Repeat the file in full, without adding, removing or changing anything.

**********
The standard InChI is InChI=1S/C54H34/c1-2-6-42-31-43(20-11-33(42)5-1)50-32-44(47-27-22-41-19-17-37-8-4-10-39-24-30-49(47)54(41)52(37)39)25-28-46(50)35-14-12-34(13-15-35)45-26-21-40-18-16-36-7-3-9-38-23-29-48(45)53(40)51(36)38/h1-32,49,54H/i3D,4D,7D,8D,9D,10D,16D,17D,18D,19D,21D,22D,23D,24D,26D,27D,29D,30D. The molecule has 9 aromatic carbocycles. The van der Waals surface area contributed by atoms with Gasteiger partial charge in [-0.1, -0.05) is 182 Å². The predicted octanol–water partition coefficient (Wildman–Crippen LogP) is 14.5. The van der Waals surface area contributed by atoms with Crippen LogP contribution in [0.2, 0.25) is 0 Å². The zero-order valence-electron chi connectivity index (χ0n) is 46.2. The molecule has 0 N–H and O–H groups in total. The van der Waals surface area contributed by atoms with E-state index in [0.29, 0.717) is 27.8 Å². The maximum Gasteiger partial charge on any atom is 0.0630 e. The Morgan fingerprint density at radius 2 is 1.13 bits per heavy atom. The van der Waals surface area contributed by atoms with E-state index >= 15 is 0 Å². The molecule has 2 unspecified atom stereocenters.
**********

The standard InChI is InChI=1S/C54H34/c1-2-6-42-31-43(20-11-33(42)5-1)50-32-44(47-27-22-41-19-17-37-8-4-10-39-24-30-49(47)54(41)52(37)39)25-28-46(50)35-14-12-34(13-15-35)45-26-21-40-18-16-36-7-3-9-38-23-29-48(45)53(40)51(36)38/h1-32,49,54H/i3D,4D,7D,8D,9D,10D,16D,17D,18D,19D,21D,22D,23D,24D,26D,27D,29D,30D. The molecule has 9 aromatic carbocycles. The van der Waals surface area contributed by atoms with Gasteiger partial charge in [-0.1, -0.05) is 182 Å². The predicted octanol–water partition coefficient (Wildman–Crippen LogP) is 14.5. The van der Waals surface area contributed by atoms with Crippen LogP contribution in [0.2, 0.25) is 0 Å². The zero-order valence-electron chi connectivity index (χ0n) is 46.2. The molecule has 0 N–H and O–H groups in total. The van der Waals surface area contributed by atoms with E-state index in [0.29, 0.717) is 27.8 Å². The maximum Gasteiger partial charge on any atom is 0.0630 e. The Morgan fingerprint density at radius 2 is 1.13 bits per heavy atom. The van der Waals surface area contributed by atoms with E-state index >= 15 is 0 Å². The molecule has 2 unspecified atom stereocenters.